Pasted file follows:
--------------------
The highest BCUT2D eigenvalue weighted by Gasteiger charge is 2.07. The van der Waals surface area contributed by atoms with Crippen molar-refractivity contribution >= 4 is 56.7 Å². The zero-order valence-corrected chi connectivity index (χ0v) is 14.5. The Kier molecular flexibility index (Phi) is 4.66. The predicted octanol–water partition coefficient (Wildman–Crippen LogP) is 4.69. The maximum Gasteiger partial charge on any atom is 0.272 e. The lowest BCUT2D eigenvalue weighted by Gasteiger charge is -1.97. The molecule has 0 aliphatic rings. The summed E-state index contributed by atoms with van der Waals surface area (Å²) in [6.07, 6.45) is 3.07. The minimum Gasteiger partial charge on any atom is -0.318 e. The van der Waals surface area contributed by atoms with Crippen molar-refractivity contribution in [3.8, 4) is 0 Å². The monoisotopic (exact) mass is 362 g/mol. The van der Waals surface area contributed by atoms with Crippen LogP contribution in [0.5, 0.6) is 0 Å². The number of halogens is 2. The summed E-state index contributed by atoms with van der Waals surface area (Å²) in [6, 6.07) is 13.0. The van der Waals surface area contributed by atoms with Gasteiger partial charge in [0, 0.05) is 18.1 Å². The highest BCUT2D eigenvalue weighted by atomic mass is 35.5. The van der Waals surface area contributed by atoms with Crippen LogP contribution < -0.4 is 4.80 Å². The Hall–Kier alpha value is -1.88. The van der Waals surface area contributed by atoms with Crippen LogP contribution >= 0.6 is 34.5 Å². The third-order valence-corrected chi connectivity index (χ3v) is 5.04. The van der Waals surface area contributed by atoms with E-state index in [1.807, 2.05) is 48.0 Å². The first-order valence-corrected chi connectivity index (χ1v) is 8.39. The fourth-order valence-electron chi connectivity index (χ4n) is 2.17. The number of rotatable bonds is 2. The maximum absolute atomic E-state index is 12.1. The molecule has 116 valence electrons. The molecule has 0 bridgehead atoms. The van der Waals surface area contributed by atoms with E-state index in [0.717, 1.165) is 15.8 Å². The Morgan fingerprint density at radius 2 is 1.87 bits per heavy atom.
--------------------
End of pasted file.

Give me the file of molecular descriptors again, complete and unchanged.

The highest BCUT2D eigenvalue weighted by Gasteiger charge is 2.07. The van der Waals surface area contributed by atoms with Crippen molar-refractivity contribution >= 4 is 56.7 Å². The zero-order valence-corrected chi connectivity index (χ0v) is 14.5. The Kier molecular flexibility index (Phi) is 4.66. The predicted octanol–water partition coefficient (Wildman–Crippen LogP) is 4.69. The maximum Gasteiger partial charge on any atom is 0.272 e. The lowest BCUT2D eigenvalue weighted by Gasteiger charge is -1.97. The molecule has 0 aliphatic rings. The summed E-state index contributed by atoms with van der Waals surface area (Å²) in [6.07, 6.45) is 3.07. The minimum Gasteiger partial charge on any atom is -0.318 e. The van der Waals surface area contributed by atoms with Crippen molar-refractivity contribution in [3.8, 4) is 0 Å². The monoisotopic (exact) mass is 362 g/mol. The van der Waals surface area contributed by atoms with Crippen LogP contribution in [0.5, 0.6) is 0 Å². The number of halogens is 2. The summed E-state index contributed by atoms with van der Waals surface area (Å²) in [6, 6.07) is 13.0. The van der Waals surface area contributed by atoms with Gasteiger partial charge in [0, 0.05) is 18.1 Å². The highest BCUT2D eigenvalue weighted by atomic mass is 35.5. The van der Waals surface area contributed by atoms with Crippen LogP contribution < -0.4 is 4.80 Å². The Hall–Kier alpha value is -1.88. The van der Waals surface area contributed by atoms with Crippen LogP contribution >= 0.6 is 34.5 Å². The third-order valence-corrected chi connectivity index (χ3v) is 5.04. The van der Waals surface area contributed by atoms with E-state index in [1.807, 2.05) is 48.0 Å². The first-order valence-corrected chi connectivity index (χ1v) is 8.39. The fourth-order valence-electron chi connectivity index (χ4n) is 2.17. The number of rotatable bonds is 2. The maximum absolute atomic E-state index is 12.1. The molecule has 116 valence electrons. The molecule has 0 bridgehead atoms. The van der Waals surface area contributed by atoms with E-state index in [0.717, 1.165) is 15.8 Å². The Morgan fingerprint density at radius 2 is 1.87 bits per heavy atom.